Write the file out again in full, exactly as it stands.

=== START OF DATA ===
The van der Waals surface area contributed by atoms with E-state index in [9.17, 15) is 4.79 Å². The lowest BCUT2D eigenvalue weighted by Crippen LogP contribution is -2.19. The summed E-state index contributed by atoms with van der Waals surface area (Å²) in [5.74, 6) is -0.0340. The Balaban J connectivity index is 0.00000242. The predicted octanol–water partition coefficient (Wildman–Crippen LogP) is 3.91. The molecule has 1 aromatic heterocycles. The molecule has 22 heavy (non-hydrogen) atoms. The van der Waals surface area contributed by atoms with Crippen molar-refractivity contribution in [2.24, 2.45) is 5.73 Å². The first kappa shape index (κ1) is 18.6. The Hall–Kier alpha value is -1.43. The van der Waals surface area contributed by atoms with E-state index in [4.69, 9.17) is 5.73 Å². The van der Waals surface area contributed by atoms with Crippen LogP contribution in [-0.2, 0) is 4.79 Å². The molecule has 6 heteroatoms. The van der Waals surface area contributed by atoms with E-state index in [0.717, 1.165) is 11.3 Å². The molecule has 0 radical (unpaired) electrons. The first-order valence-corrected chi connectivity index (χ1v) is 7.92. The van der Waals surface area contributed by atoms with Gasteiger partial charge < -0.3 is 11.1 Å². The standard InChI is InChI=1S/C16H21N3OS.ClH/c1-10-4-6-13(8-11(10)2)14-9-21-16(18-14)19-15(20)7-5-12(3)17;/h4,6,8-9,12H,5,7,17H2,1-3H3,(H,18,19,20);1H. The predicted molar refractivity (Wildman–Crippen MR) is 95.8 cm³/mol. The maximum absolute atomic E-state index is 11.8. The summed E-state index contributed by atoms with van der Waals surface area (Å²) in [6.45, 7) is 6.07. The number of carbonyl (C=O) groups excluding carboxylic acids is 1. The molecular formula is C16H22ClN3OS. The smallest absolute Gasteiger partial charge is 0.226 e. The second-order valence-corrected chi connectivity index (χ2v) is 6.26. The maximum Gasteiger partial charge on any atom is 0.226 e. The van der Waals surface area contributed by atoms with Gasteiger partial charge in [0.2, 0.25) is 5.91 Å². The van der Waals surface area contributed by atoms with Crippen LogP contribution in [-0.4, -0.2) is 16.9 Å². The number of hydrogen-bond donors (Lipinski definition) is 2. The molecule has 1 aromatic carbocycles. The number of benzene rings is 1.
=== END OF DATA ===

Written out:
The van der Waals surface area contributed by atoms with E-state index in [9.17, 15) is 4.79 Å². The lowest BCUT2D eigenvalue weighted by Crippen LogP contribution is -2.19. The summed E-state index contributed by atoms with van der Waals surface area (Å²) in [5.74, 6) is -0.0340. The Balaban J connectivity index is 0.00000242. The predicted octanol–water partition coefficient (Wildman–Crippen LogP) is 3.91. The molecule has 1 aromatic heterocycles. The molecule has 22 heavy (non-hydrogen) atoms. The van der Waals surface area contributed by atoms with Crippen molar-refractivity contribution in [2.24, 2.45) is 5.73 Å². The first kappa shape index (κ1) is 18.6. The Hall–Kier alpha value is -1.43. The van der Waals surface area contributed by atoms with E-state index in [4.69, 9.17) is 5.73 Å². The van der Waals surface area contributed by atoms with Crippen LogP contribution in [-0.2, 0) is 4.79 Å². The molecule has 6 heteroatoms. The van der Waals surface area contributed by atoms with E-state index in [0.717, 1.165) is 11.3 Å². The molecule has 0 radical (unpaired) electrons. The first-order valence-corrected chi connectivity index (χ1v) is 7.92. The van der Waals surface area contributed by atoms with Gasteiger partial charge < -0.3 is 11.1 Å². The standard InChI is InChI=1S/C16H21N3OS.ClH/c1-10-4-6-13(8-11(10)2)14-9-21-16(18-14)19-15(20)7-5-12(3)17;/h4,6,8-9,12H,5,7,17H2,1-3H3,(H,18,19,20);1H. The predicted molar refractivity (Wildman–Crippen MR) is 95.8 cm³/mol. The maximum absolute atomic E-state index is 11.8. The summed E-state index contributed by atoms with van der Waals surface area (Å²) in [6.45, 7) is 6.07. The number of carbonyl (C=O) groups excluding carboxylic acids is 1. The molecular formula is C16H22ClN3OS. The smallest absolute Gasteiger partial charge is 0.226 e. The second-order valence-corrected chi connectivity index (χ2v) is 6.26. The maximum Gasteiger partial charge on any atom is 0.226 e. The van der Waals surface area contributed by atoms with Gasteiger partial charge in [0.2, 0.25) is 5.91 Å². The van der Waals surface area contributed by atoms with Crippen LogP contribution in [-0.4, -0.2) is 16.9 Å². The number of hydrogen-bond donors (Lipinski definition) is 2. The molecule has 1 aromatic carbocycles. The number of benzene rings is 1.